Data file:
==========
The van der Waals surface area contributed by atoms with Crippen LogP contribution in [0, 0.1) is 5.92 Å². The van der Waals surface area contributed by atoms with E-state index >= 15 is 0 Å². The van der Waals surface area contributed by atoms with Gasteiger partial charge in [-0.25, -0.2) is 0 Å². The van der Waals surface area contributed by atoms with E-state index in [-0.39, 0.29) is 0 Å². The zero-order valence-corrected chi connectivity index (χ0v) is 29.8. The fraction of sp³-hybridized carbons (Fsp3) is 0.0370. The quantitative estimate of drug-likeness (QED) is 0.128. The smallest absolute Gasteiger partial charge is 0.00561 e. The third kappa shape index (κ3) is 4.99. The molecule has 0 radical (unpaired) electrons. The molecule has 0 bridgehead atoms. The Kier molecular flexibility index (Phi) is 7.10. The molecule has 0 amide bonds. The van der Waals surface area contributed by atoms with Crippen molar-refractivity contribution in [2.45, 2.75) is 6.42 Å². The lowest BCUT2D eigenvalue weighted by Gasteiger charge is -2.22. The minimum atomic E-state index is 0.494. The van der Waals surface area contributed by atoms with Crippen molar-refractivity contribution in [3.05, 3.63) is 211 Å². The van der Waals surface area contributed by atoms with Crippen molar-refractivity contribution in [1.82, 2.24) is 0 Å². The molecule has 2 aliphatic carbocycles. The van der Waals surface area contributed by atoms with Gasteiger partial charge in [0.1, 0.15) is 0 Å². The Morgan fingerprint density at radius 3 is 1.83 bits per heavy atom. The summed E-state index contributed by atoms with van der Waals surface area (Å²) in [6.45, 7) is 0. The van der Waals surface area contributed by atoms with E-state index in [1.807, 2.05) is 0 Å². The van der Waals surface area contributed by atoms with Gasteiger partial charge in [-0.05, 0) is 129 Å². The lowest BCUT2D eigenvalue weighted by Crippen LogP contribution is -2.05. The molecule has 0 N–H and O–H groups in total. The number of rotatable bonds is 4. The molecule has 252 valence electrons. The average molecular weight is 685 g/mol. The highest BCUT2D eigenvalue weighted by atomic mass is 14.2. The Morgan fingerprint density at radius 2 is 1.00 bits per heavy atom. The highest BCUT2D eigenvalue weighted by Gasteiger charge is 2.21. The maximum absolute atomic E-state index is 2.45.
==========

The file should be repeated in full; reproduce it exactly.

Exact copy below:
The van der Waals surface area contributed by atoms with Crippen LogP contribution in [0, 0.1) is 5.92 Å². The van der Waals surface area contributed by atoms with E-state index >= 15 is 0 Å². The van der Waals surface area contributed by atoms with Gasteiger partial charge in [-0.25, -0.2) is 0 Å². The van der Waals surface area contributed by atoms with E-state index in [-0.39, 0.29) is 0 Å². The zero-order valence-corrected chi connectivity index (χ0v) is 29.8. The fraction of sp³-hybridized carbons (Fsp3) is 0.0370. The quantitative estimate of drug-likeness (QED) is 0.128. The smallest absolute Gasteiger partial charge is 0.00561 e. The third kappa shape index (κ3) is 4.99. The molecule has 0 radical (unpaired) electrons. The molecule has 0 bridgehead atoms. The Kier molecular flexibility index (Phi) is 7.10. The molecule has 0 amide bonds. The van der Waals surface area contributed by atoms with Crippen molar-refractivity contribution in [2.45, 2.75) is 6.42 Å². The lowest BCUT2D eigenvalue weighted by Gasteiger charge is -2.22. The minimum atomic E-state index is 0.494. The van der Waals surface area contributed by atoms with Crippen molar-refractivity contribution in [3.05, 3.63) is 211 Å². The van der Waals surface area contributed by atoms with Crippen molar-refractivity contribution in [1.82, 2.24) is 0 Å². The molecule has 2 aliphatic carbocycles. The van der Waals surface area contributed by atoms with Gasteiger partial charge in [0.1, 0.15) is 0 Å². The Morgan fingerprint density at radius 3 is 1.83 bits per heavy atom. The summed E-state index contributed by atoms with van der Waals surface area (Å²) in [6.45, 7) is 0. The van der Waals surface area contributed by atoms with E-state index in [1.807, 2.05) is 0 Å². The van der Waals surface area contributed by atoms with Gasteiger partial charge in [-0.05, 0) is 129 Å². The lowest BCUT2D eigenvalue weighted by Crippen LogP contribution is -2.05. The molecule has 0 N–H and O–H groups in total. The number of rotatable bonds is 4. The molecule has 252 valence electrons. The average molecular weight is 685 g/mol. The highest BCUT2D eigenvalue weighted by atomic mass is 14.2. The Morgan fingerprint density at radius 2 is 1.00 bits per heavy atom. The highest BCUT2D eigenvalue weighted by Gasteiger charge is 2.21. The maximum absolute atomic E-state index is 2.45.